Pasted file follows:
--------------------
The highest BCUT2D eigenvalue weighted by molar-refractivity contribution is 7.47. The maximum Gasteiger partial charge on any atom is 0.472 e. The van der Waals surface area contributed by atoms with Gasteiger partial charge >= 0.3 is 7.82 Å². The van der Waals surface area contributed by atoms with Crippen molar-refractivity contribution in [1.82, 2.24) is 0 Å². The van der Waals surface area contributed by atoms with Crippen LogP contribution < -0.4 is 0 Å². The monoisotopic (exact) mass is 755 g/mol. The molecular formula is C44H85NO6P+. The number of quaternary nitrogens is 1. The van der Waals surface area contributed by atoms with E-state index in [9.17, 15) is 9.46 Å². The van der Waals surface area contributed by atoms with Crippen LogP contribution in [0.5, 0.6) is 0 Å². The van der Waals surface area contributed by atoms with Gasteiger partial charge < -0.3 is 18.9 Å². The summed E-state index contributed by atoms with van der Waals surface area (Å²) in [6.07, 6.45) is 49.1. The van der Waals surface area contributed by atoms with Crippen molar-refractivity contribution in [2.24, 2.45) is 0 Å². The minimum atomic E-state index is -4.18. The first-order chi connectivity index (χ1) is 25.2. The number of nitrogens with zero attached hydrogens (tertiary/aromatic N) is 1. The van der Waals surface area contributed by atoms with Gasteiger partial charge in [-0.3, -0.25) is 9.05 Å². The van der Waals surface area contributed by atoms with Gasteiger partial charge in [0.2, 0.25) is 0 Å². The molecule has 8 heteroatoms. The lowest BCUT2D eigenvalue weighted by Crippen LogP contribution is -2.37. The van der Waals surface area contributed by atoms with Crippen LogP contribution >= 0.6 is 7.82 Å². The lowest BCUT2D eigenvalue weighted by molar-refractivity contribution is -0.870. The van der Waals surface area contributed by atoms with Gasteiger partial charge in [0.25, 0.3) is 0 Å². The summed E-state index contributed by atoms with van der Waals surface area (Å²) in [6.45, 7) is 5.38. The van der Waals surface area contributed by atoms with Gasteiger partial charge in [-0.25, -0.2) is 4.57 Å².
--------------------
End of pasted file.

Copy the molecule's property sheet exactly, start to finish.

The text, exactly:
The highest BCUT2D eigenvalue weighted by molar-refractivity contribution is 7.47. The maximum Gasteiger partial charge on any atom is 0.472 e. The van der Waals surface area contributed by atoms with Gasteiger partial charge >= 0.3 is 7.82 Å². The van der Waals surface area contributed by atoms with Crippen molar-refractivity contribution in [1.82, 2.24) is 0 Å². The van der Waals surface area contributed by atoms with Crippen LogP contribution < -0.4 is 0 Å². The monoisotopic (exact) mass is 755 g/mol. The molecular formula is C44H85NO6P+. The number of quaternary nitrogens is 1. The van der Waals surface area contributed by atoms with E-state index in [9.17, 15) is 9.46 Å². The van der Waals surface area contributed by atoms with Crippen LogP contribution in [0.5, 0.6) is 0 Å². The van der Waals surface area contributed by atoms with Gasteiger partial charge < -0.3 is 18.9 Å². The summed E-state index contributed by atoms with van der Waals surface area (Å²) in [6.07, 6.45) is 49.1. The van der Waals surface area contributed by atoms with Crippen molar-refractivity contribution in [2.24, 2.45) is 0 Å². The minimum atomic E-state index is -4.18. The first-order chi connectivity index (χ1) is 25.2. The number of nitrogens with zero attached hydrogens (tertiary/aromatic N) is 1. The van der Waals surface area contributed by atoms with Gasteiger partial charge in [-0.3, -0.25) is 9.05 Å². The van der Waals surface area contributed by atoms with Gasteiger partial charge in [0.2, 0.25) is 0 Å². The molecule has 8 heteroatoms. The lowest BCUT2D eigenvalue weighted by Crippen LogP contribution is -2.37. The van der Waals surface area contributed by atoms with Crippen LogP contribution >= 0.6 is 7.82 Å². The lowest BCUT2D eigenvalue weighted by molar-refractivity contribution is -0.870. The van der Waals surface area contributed by atoms with Gasteiger partial charge in [0.25, 0.3) is 0 Å². The summed E-state index contributed by atoms with van der Waals surface area (Å²) in [6.45, 7) is 5.38. The van der Waals surface area contributed by atoms with Gasteiger partial charge in [-0.25, -0.2) is 4.57 Å².